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Most Financial Plans are Dubious Attempts to Predict the Future

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“In preparing for battle I have always found that plans are useless, but planning is indispensable.”

—General Dwight D. Eisenhower

Many flavors of financial, investment, or retirement planning boil down to attempts to predict the future based on the past. Smart people and resourceful organizations develop clever models which give them confidence to market themselves as having an edge over the competition. Yet, after many years of reading every investment book I could get my hands on, talking to numerous players inside and outside the financial services industry, and making my own mistakes in the real world — including surviving at least three major market meltdowns — I don’t believe it’s possible for most people to predict the future or outperform the market. That’s why my investment philosophy, in a phrase, is “spread your assets around, live cheap, go do something else fun.”

Never forget that the future is inherently unknown and unpredictable. Sophisticated and complex attempts to predict it are no better than simple rules of thumb, and possibly worse, for obscuring the view. Any calculation/analysis/prognosis that requires knowing the future direction of the stock market, interest rates, inflation, government policy, or the actions of millions of other living beings is highly suspect. More valuable is having a clear understanding of current conditions, and the skills to handle what may come. Approaching retirement, you are going on a journey into uncharted terrain: would you like a computer-generated map that some academic researcher predicts will represent the terrain, or would you rather learn how to drive a jeep?

I think financial planning should be more about equipping you with the tools for a safe and enjoyable journey, than about predicting your exact route and arrival time….

Conventional financial planning approaches target knowing where you are and where you’re going. A well-known television commercial shows near-retirees shuttling between daily tasks with their “number” (the amount they must save in order to retire) hovering over their heads. There is nothing wrong with having a target. Just don’t put too much faith in it. The future is far too uncertain over the 30-40 year time span of a modern retirement to believe there is a single number or approach that will keep you safe and secure regardless of what happens. I made my number, yet, six months after I retired, it had been reduced by almost 10% thanks to stock market volatility. Then it came back.

It’s more useful to be precisely aware of current reality, know exactly where you are and what forces are currently in play: your current expenses and income. Then you can make the best possible decision for your current stage in life. At some point it may make sense for you to leave the security of a full-time job and seek other avenues for a productive, meaningful life. But, because the future is uncertain, most of us will not reach a point in our 50’s or 60’s where we are truly “set for life” — with no money worries and no need to work at all.

The main function of most financial plans may be serving as a clear artifact that financial planners can charge for on a recurring basis. As General Eisenhower reminds us, and my experience proves, plans themselves are indeed useless: they quickly become outdated and are ignored or thrown away. Sound financial behavior and habits and up-to-date information, on the other hand, are essential.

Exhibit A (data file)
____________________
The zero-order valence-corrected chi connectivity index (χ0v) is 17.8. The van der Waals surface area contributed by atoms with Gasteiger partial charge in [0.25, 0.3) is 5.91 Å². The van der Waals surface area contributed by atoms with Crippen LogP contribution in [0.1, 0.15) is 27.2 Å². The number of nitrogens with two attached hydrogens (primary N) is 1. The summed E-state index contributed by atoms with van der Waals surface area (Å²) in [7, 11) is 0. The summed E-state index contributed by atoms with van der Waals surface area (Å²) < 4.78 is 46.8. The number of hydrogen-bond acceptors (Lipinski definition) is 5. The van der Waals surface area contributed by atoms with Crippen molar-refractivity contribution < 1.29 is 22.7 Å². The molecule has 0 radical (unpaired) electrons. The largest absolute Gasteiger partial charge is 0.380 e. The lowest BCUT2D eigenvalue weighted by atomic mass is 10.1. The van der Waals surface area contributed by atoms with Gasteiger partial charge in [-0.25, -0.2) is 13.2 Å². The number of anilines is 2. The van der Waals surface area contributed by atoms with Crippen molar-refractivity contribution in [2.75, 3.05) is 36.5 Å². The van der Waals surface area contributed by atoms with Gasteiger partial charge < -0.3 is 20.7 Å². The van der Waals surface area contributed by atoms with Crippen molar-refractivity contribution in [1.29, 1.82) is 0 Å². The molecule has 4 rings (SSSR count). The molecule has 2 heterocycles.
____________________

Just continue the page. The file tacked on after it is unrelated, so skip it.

If you live below your means, you’ll do OK in the end. It is helpful to have a financial dashboard and fuel gauge, so you know if you are going in the right direction, or not. And it’s necessary to adjust and refine your behavior over time. But, as far as defining or predicting the future, your exact time and means of arrival — I think you’re better off relaxing and enjoying the ride!

So, can you think of examples where the best-laid financial plans turned out differently than expected?

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Comments

  1. Good post, which I heartily agree with — on the proviso that we're not saying "give up" but rather "don't sweat the decimal points", effectively.

    "So, can you think of examples where the best-laid financial plans turned out differently than expected?"

    Yep. My father spent years saving into various company related schemes. When he was diagnosed with cancer (slow burn type, thankfully) he wanted to retire earlier than he'd planned, but couldn't because of various internal hurdles (related to tenture) that his strategy had assumed he'd clear no problem.

    He eventually compromised, and retired a little bit earlier — but nowhere near as early as he'd have liked, given his diary date with mortality. I could go into whether he made the right choice about inflation-linked annuities, but it'd be just to depressing.

    Build an income stream (through all asset classes, from stocks and bonds and cash to real estate and even side businesses) that you can switch into ASAP from saving mode into spending mode if required, is my advice. Keep control. If all goes according to plan and you keep saving for longer (and so reinvest the income) then great, you retire with more spending money!

    Good luck with your blog. :)

  2. Darrow Kirkpatrick says:

    Thanks for the kind words and excellent, though sobering, example Monevator. I like your emphasis on building a flexible income stream. It's so important to be diversified in all respects, including withdrawal strategies.